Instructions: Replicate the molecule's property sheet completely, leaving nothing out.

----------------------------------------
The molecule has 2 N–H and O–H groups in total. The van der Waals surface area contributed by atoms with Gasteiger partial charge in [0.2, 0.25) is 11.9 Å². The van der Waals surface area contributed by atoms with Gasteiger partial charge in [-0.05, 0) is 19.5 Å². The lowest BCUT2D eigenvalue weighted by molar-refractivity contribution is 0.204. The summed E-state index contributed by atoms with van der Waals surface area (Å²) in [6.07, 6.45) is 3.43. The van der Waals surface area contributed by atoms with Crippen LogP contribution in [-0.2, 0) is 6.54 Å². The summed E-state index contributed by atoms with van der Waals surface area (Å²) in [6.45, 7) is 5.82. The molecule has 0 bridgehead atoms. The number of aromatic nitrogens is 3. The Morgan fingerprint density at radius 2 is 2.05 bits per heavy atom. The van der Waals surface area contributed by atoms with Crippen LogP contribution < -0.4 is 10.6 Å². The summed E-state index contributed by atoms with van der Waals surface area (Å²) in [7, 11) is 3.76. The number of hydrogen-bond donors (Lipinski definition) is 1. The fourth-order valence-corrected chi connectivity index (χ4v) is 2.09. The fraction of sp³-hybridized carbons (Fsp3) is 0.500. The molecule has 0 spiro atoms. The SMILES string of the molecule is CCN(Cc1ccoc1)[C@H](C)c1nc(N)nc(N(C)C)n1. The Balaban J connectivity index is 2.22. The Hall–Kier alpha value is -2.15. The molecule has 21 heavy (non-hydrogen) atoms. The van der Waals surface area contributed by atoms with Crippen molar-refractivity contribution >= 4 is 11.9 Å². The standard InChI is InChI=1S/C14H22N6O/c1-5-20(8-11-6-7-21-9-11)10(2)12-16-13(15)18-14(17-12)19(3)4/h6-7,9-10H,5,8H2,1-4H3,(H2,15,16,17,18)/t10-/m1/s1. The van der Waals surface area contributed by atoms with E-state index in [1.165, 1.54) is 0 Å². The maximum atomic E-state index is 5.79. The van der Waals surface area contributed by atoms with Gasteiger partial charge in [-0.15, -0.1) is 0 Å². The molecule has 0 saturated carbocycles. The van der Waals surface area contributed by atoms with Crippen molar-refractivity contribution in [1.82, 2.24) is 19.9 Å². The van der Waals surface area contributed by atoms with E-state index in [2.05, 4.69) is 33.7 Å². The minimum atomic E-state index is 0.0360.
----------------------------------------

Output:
The molecule has 2 N–H and O–H groups in total. The van der Waals surface area contributed by atoms with Gasteiger partial charge in [0.2, 0.25) is 11.9 Å². The van der Waals surface area contributed by atoms with Gasteiger partial charge in [-0.05, 0) is 19.5 Å². The lowest BCUT2D eigenvalue weighted by molar-refractivity contribution is 0.204. The summed E-state index contributed by atoms with van der Waals surface area (Å²) in [6.07, 6.45) is 3.43. The van der Waals surface area contributed by atoms with Crippen LogP contribution in [-0.2, 0) is 6.54 Å². The summed E-state index contributed by atoms with van der Waals surface area (Å²) in [6.45, 7) is 5.82. The molecule has 0 bridgehead atoms. The number of aromatic nitrogens is 3. The Morgan fingerprint density at radius 2 is 2.05 bits per heavy atom. The van der Waals surface area contributed by atoms with Crippen LogP contribution < -0.4 is 10.6 Å². The summed E-state index contributed by atoms with van der Waals surface area (Å²) in [7, 11) is 3.76. The number of hydrogen-bond donors (Lipinski definition) is 1. The fourth-order valence-corrected chi connectivity index (χ4v) is 2.09. The fraction of sp³-hybridized carbons (Fsp3) is 0.500. The molecule has 0 spiro atoms. The SMILES string of the molecule is CCN(Cc1ccoc1)[C@H](C)c1nc(N)nc(N(C)C)n1. The Balaban J connectivity index is 2.22. The Hall–Kier alpha value is -2.15. The molecule has 21 heavy (non-hydrogen) atoms. The van der Waals surface area contributed by atoms with Crippen molar-refractivity contribution >= 4 is 11.9 Å². The standard InChI is InChI=1S/C14H22N6O/c1-5-20(8-11-6-7-21-9-11)10(2)12-16-13(15)18-14(17-12)19(3)4/h6-7,9-10H,5,8H2,1-4H3,(H2,15,16,17,18)/t10-/m1/s1. The van der Waals surface area contributed by atoms with E-state index in [1.165, 1.54) is 0 Å². The maximum atomic E-state index is 5.79. The van der Waals surface area contributed by atoms with Gasteiger partial charge in [-0.15, -0.1) is 0 Å². The molecule has 0 saturated carbocycles. The van der Waals surface area contributed by atoms with Crippen molar-refractivity contribution in [1.82, 2.24) is 19.9 Å². The van der Waals surface area contributed by atoms with E-state index in [2.05, 4.69) is 33.7 Å². The minimum atomic E-state index is 0.0360.